The sense of responsibility is so strong in Capricorn that an individual with this kind of solid bank of Capricorn planets can feel that he is responsible for everything that goes on in the world. He appointed himself the documentarian for the Chicago jazz scene, and in the testament he left behind he apologizes to the world for the “mayhem and turmoil” caused by US policy. The Neptune square made it easy for him to literally dissolve (Neptune) himself in fire in a final expression of that responsibility.

Complicating his chart further is the addition of the rebellious quality of Uranus into this system. Uranus is opposite the Capricorn planets and square to Neptune, a configuration called a T-square. Without the explosive addition of Uranus, the planet that is associated with rebellion and radical change, Malachi may have simply dissolved into obscurity, but Uranus is the revolutionary within us. In a difficult aspect like the T-square, Uranus creates a constant and intense need for change and a deep sense of social justice. Uranus makes it difficult to sustain personal relationships, particularly when opposite the Sun and other personal planets such as we find here, because there is a greater concern for the collective – the balance of global power.

Mars in his chart was in Scorpio, an extremely intense placement for the god of war. There is a strong passion here, and a drive (Mars) to achieve some sort of power within (Scorpio). However, Saturn (restriction and limitation) was conjunct his Mars, putting the brakes on his efforts and likely creating a great deal of inner frustration. Earlier this year, transiting Saturn made a square to this inner dynamic which would have brought this frustration into the forefront of his consciousness and perhaps caused him to feel that there was no way out of the box he had created for himself.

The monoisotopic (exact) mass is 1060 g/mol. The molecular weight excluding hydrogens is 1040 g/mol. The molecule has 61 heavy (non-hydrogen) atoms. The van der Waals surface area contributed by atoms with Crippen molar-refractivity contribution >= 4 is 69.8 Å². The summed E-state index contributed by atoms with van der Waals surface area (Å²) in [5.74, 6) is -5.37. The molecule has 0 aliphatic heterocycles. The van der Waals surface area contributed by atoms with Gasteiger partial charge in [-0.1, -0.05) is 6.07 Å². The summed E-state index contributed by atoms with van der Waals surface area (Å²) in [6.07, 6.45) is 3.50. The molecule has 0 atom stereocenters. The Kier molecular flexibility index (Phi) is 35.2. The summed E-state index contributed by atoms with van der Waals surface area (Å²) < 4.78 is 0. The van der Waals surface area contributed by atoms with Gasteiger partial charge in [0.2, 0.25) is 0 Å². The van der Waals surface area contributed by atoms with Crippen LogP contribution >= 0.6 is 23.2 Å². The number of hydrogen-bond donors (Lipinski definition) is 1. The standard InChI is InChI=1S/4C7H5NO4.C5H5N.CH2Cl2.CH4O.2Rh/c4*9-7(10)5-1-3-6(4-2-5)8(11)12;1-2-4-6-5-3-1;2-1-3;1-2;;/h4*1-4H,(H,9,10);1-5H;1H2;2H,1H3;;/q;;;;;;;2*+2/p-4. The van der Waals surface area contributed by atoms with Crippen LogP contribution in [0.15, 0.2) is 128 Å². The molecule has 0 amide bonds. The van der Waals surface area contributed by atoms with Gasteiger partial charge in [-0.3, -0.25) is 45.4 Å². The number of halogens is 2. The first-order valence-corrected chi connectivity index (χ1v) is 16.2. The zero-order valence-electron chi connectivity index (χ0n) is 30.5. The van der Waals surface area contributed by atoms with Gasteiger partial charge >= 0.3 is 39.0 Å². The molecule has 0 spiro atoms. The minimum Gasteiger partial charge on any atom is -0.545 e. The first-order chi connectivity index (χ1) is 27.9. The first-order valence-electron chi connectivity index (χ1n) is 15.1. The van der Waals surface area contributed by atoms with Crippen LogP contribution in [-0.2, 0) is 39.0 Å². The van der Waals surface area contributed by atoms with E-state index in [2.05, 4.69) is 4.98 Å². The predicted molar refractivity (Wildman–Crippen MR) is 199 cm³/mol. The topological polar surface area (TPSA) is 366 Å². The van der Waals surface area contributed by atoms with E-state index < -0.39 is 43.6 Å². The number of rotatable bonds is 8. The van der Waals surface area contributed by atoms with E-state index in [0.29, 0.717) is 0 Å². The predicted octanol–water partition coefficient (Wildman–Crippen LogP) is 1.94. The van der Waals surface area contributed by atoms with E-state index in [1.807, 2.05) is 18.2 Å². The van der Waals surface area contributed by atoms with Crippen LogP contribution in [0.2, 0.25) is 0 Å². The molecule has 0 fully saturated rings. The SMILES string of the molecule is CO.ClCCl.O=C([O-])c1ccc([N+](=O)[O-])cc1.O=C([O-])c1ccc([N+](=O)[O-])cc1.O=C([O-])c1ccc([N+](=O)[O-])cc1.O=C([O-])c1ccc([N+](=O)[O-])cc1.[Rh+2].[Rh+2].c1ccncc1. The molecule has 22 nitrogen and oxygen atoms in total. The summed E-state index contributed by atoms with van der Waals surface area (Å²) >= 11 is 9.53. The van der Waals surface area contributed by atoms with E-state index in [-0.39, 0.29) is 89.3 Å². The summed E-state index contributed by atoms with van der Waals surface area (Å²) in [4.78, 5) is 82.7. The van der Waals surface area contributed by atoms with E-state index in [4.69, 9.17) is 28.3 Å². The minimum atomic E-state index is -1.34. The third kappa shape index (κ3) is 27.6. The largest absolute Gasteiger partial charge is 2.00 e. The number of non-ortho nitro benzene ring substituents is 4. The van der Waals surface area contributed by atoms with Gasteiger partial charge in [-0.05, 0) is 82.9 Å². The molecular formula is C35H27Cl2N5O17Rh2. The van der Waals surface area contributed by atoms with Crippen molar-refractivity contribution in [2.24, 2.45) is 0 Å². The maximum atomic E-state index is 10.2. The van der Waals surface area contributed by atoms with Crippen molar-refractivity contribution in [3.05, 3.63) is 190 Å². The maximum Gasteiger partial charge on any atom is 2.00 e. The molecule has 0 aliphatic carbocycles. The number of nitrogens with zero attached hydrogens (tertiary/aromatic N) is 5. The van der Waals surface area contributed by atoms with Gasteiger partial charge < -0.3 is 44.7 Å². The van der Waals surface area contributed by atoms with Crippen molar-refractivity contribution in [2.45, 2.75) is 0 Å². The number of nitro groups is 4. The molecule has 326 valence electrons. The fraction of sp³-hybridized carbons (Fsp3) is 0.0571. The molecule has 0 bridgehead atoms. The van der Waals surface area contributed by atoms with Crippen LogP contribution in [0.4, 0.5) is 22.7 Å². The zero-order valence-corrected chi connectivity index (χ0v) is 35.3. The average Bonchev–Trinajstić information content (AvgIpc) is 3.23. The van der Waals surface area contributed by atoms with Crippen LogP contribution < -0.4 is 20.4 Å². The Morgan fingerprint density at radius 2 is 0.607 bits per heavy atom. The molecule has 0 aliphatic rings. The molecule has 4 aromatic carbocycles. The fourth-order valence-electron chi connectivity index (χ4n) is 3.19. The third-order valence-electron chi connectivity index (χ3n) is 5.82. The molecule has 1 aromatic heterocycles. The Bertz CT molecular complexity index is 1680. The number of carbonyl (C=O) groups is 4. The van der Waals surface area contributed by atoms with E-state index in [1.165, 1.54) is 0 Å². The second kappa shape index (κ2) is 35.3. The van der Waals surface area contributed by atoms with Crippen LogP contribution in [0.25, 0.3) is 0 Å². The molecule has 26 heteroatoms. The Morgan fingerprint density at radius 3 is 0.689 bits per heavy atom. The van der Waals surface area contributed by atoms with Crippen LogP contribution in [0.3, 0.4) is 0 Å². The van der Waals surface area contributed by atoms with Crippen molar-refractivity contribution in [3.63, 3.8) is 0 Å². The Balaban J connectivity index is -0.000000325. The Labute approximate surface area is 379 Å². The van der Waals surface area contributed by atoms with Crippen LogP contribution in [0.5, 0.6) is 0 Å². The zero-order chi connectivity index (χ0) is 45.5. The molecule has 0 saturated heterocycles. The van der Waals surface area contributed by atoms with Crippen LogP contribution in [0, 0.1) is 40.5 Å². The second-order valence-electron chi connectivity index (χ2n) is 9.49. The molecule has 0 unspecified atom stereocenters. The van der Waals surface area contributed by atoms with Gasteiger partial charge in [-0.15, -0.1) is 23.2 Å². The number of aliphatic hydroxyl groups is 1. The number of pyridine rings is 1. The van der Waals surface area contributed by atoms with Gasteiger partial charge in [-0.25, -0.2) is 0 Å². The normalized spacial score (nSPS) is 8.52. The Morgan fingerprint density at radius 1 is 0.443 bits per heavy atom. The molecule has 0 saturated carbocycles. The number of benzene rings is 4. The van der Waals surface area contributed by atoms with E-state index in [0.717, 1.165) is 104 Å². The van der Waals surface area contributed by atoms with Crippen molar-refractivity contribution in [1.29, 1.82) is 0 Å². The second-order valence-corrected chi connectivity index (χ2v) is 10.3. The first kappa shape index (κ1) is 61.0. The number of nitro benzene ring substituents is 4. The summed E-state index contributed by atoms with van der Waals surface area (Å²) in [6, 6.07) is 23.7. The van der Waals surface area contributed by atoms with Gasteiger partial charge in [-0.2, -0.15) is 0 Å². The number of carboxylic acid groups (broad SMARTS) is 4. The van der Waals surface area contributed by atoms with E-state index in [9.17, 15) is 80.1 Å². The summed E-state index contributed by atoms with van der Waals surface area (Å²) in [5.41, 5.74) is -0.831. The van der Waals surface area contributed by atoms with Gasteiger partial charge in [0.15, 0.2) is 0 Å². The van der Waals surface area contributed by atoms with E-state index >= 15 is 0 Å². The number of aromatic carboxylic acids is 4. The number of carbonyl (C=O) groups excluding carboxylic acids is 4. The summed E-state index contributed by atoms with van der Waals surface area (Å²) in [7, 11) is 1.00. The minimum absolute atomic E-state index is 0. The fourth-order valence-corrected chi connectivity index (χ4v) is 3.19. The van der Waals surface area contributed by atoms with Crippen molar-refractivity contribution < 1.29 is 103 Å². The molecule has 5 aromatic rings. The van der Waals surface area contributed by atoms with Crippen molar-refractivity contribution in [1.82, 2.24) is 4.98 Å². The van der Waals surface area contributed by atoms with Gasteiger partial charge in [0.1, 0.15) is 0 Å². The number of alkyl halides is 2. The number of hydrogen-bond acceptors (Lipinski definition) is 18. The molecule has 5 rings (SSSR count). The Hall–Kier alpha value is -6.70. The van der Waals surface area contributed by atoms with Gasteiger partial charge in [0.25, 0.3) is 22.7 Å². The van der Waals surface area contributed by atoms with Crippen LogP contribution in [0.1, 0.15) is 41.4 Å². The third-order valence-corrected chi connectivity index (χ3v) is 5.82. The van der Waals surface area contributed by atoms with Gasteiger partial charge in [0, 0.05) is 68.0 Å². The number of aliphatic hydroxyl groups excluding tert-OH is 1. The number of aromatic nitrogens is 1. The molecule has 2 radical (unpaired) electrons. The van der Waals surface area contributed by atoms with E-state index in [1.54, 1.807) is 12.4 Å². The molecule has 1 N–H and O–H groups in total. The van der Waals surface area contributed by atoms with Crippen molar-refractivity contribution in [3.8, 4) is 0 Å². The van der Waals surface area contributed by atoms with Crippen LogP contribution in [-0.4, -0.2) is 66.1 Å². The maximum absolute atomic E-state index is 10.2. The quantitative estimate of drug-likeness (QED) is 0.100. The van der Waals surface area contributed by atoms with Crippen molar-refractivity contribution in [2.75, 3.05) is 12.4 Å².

The Moon in Malachi’s chart was in Taurus, showing that he craved stability and security in his close relationships and emotional world. However, a square to the Moon from Pluto, god of death and regeneration, would have made it very frightening for him to get close to anyone. There is an intense emotional nature with this configuration that is at odds with the Uranus/Capricorn dynamic we find elsewhere in his chart. I suspect that the depth of his emotional world remained hidden from view and probably from himself as well until Saturn, after putting him in a box when it transited Malachi’s Mars/Saturn complex, then proceeded to square his Moon as well, setting off the Moon/Pluto dynamic of obsession and despair.

We find in his chart a restless quality of rebellion and dissatisfaction, but Malachi lacked the fire element that would give him the drive to take the kind of action that would effect change. Fire in the chart bestows physical energy and a focus on the Self which Malachi, with a preponderance of earth and water, did not possess. Perhaps this is why Malachi chose to end his life by immersing his body in flames rather than walk through the fire of his own emotional makeup and challenges.